Wayne A. Laroche, who has served as the agency’s Bureau of Wildlife Management director for the past two years, will be appointed Aug. 1 to Special Assistant for CWD Response, a new position. In his new capacity, Laroche will lead the Game Commission’s efforts to slow CWD’s spread and minimize its impacts on whitetails and elk.
Efforts will begin immediately to hire a new director for the Bureau of Wildlife Management, which is responsible for managing the state’s 480 species of wild birds and mammals, including 60 game animals and furbearers.

HARRISBURG, Pa. (June 27) – As the busy July 4th holiday approaches, Pennsylvania Fish and Boat Commission (PFBC) waterways conservation officers (WCO) will be focusing on keeping boaters safe by cracking down on boating under the influence (BUI) as part of the national Operation Dry Water campaign, which runs from June 30 – July 2.

In partnership with the National Association of State Boating Law Administrators, the PFBC is working to increase boater awareness of the hazards associated with boating under the influence, and to decrease the number of accidents and deaths attributed to impaired boating and other unsafe boating practices.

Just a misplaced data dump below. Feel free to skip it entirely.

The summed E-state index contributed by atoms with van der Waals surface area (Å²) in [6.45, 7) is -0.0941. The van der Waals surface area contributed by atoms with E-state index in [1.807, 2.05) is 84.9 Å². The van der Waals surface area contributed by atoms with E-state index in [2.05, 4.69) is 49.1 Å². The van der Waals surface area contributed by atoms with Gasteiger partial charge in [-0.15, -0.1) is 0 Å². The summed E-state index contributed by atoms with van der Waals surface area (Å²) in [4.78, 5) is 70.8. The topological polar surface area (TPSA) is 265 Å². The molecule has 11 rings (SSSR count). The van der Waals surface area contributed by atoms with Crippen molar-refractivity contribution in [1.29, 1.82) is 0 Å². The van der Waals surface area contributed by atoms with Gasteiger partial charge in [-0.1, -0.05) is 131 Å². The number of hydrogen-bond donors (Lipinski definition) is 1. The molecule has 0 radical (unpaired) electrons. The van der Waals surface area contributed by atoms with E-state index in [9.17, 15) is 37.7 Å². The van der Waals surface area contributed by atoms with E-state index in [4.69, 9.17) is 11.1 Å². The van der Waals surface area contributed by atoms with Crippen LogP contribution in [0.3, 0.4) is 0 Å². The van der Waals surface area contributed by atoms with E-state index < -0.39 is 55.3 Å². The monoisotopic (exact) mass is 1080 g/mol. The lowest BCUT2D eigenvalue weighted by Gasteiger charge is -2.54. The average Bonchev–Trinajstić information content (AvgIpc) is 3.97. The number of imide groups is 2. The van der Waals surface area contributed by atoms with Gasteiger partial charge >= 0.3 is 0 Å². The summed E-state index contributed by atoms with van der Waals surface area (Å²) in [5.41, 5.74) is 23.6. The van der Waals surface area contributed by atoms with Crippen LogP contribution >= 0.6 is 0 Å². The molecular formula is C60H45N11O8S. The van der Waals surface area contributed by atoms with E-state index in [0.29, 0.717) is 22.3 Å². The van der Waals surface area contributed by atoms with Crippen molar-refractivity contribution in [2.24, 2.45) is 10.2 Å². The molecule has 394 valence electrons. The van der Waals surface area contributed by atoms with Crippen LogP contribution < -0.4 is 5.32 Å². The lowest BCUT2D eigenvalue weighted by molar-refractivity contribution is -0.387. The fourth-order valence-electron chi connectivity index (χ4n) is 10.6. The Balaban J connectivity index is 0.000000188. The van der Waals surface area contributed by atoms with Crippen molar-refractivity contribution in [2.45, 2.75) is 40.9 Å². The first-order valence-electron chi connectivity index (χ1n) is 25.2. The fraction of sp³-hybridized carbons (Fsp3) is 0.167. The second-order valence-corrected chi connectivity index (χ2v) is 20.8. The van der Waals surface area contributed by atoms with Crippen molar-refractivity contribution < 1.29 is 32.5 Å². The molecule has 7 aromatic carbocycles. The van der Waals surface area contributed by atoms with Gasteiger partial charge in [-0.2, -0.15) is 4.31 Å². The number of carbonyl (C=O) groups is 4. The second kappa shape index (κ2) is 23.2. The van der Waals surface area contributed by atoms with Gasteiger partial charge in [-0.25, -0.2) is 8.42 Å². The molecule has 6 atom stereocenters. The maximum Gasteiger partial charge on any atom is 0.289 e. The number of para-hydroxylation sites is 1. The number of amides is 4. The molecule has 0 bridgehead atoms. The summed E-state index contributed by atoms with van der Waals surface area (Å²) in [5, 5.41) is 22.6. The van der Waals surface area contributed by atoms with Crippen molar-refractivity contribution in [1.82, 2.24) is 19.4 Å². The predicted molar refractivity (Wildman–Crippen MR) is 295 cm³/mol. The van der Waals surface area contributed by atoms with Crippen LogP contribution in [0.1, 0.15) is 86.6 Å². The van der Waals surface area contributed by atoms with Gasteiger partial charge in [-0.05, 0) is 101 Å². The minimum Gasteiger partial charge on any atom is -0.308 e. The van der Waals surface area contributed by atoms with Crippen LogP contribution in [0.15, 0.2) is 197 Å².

"As a part of the community ourselves, we want to ensure that recreational boaters, paddlers, and anyone enjoying our waters have a safe place to spend their time on the water, " says Col. Corey Britcher, Director of the PFBC Bureau of Law Enforcement. “Alcohol impairs judgment and reaction time on the water just as it does when driving a car, even more so because of the added stressors of sun, heat, wind, and noise on a boat.

HARRISBURG, PA - The first day of Pennsylvania’s statewide bear season resulted in a harvest of 659 black bears, according to preliminary totals released Monday by the Pennsylvania Game Commission.
Archery-bear and other early-bear season harvest data are not included in this preliminary harvest for the statewide four-day bear season, which runs from Nov. 18 to Nov. 22.
Bears have been harvested in 49 counties during the statewide season so far.
The top 10 bears processed at check stations by Monday were either estimated or confirmed to have live weights of 535 pounds or more.
The largest of those bears – a male estimated at 700 pounds – was taken in Oil Creek Township, Venango County, by Chad A. Wagner, of Titusville, Pa. He took it with a rifle at about 8 a.m. on Nov. 18, the season’s opening day.

The deer were euthanized July 26 in Elk County due to concerns they could spread CWD.

The investigation into the origin of two ear-tagged deer euthanized recently in Elk County has resulted in a conviction.